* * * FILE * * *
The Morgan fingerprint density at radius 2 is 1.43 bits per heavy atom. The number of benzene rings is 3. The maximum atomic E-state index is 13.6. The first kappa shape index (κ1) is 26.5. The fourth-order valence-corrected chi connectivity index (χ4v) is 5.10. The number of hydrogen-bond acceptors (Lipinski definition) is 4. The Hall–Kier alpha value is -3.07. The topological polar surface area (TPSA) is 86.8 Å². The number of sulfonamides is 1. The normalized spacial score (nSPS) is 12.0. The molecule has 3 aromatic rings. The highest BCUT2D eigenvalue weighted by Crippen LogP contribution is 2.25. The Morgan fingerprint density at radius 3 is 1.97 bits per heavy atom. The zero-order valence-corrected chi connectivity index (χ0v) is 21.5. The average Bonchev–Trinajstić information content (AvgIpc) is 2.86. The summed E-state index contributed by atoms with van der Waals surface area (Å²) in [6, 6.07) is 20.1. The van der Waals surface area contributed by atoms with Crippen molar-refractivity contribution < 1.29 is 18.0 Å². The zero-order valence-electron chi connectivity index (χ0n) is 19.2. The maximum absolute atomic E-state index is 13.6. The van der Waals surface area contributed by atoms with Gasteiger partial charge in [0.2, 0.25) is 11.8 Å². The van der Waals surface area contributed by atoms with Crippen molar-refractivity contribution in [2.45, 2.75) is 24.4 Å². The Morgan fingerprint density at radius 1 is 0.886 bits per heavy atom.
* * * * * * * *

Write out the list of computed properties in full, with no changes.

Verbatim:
The Morgan fingerprint density at radius 2 is 1.43 bits per heavy atom. The number of benzene rings is 3. The maximum atomic E-state index is 13.6. The first kappa shape index (κ1) is 26.5. The fourth-order valence-corrected chi connectivity index (χ4v) is 5.10. The number of hydrogen-bond acceptors (Lipinski definition) is 4. The Hall–Kier alpha value is -3.07. The topological polar surface area (TPSA) is 86.8 Å². The number of sulfonamides is 1. The normalized spacial score (nSPS) is 12.0. The molecule has 3 aromatic rings. The highest BCUT2D eigenvalue weighted by Crippen LogP contribution is 2.25. The Morgan fingerprint density at radius 3 is 1.97 bits per heavy atom. The zero-order valence-corrected chi connectivity index (χ0v) is 21.5. The average Bonchev–Trinajstić information content (AvgIpc) is 2.86. The summed E-state index contributed by atoms with van der Waals surface area (Å²) in [6, 6.07) is 20.1. The van der Waals surface area contributed by atoms with Crippen molar-refractivity contribution < 1.29 is 18.0 Å². The zero-order valence-electron chi connectivity index (χ0n) is 19.2. The maximum absolute atomic E-state index is 13.6. The van der Waals surface area contributed by atoms with Gasteiger partial charge in [0.2, 0.25) is 11.8 Å². The van der Waals surface area contributed by atoms with Crippen molar-refractivity contribution in [2.45, 2.75) is 24.4 Å². The Morgan fingerprint density at radius 1 is 0.886 bits per heavy atom.